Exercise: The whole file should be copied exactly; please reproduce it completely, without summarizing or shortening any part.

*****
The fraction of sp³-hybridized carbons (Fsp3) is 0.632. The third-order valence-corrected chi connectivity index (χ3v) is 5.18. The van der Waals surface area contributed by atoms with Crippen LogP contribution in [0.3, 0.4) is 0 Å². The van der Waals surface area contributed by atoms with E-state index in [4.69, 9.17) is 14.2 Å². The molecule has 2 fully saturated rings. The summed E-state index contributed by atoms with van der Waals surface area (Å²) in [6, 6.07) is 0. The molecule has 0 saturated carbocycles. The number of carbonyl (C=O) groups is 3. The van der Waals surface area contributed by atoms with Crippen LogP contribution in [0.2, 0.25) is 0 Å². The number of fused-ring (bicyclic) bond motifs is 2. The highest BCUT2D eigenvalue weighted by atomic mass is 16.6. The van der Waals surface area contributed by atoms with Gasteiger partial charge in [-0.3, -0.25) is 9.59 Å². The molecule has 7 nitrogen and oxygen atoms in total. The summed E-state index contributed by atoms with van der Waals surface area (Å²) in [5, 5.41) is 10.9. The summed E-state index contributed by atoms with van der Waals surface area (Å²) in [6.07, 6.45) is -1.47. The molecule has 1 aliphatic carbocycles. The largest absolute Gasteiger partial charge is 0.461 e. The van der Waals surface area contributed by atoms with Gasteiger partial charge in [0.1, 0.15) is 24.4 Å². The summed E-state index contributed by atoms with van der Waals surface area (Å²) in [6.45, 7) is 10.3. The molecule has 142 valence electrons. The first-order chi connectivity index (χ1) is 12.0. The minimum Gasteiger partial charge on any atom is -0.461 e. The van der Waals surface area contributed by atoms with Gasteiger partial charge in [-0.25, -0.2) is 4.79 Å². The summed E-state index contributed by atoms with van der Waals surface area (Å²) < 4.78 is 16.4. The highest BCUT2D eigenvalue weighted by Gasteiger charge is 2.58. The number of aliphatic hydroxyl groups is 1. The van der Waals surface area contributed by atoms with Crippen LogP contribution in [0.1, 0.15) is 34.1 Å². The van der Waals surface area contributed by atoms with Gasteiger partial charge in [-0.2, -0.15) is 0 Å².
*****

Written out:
The fraction of sp³-hybridized carbons (Fsp3) is 0.632. The third-order valence-corrected chi connectivity index (χ3v) is 5.18. The van der Waals surface area contributed by atoms with Crippen LogP contribution in [0.3, 0.4) is 0 Å². The van der Waals surface area contributed by atoms with E-state index in [4.69, 9.17) is 14.2 Å². The molecule has 2 fully saturated rings. The summed E-state index contributed by atoms with van der Waals surface area (Å²) in [6, 6.07) is 0. The molecule has 0 saturated carbocycles. The number of carbonyl (C=O) groups is 3. The van der Waals surface area contributed by atoms with Crippen LogP contribution in [0.2, 0.25) is 0 Å². The number of fused-ring (bicyclic) bond motifs is 2. The highest BCUT2D eigenvalue weighted by atomic mass is 16.6. The van der Waals surface area contributed by atoms with Gasteiger partial charge in [-0.3, -0.25) is 9.59 Å². The molecule has 7 nitrogen and oxygen atoms in total. The summed E-state index contributed by atoms with van der Waals surface area (Å²) in [5, 5.41) is 10.9. The summed E-state index contributed by atoms with van der Waals surface area (Å²) in [6.07, 6.45) is -1.47. The molecule has 1 aliphatic carbocycles. The largest absolute Gasteiger partial charge is 0.461 e. The van der Waals surface area contributed by atoms with Gasteiger partial charge in [0.1, 0.15) is 24.4 Å². The summed E-state index contributed by atoms with van der Waals surface area (Å²) in [6.45, 7) is 10.3. The molecule has 142 valence electrons. The first-order chi connectivity index (χ1) is 12.0. The minimum Gasteiger partial charge on any atom is -0.461 e. The van der Waals surface area contributed by atoms with Gasteiger partial charge in [-0.25, -0.2) is 4.79 Å². The summed E-state index contributed by atoms with van der Waals surface area (Å²) < 4.78 is 16.4. The highest BCUT2D eigenvalue weighted by Gasteiger charge is 2.58. The number of aliphatic hydroxyl groups is 1. The van der Waals surface area contributed by atoms with Crippen LogP contribution in [0.1, 0.15) is 34.1 Å². The van der Waals surface area contributed by atoms with Gasteiger partial charge in [-0.2, -0.15) is 0 Å².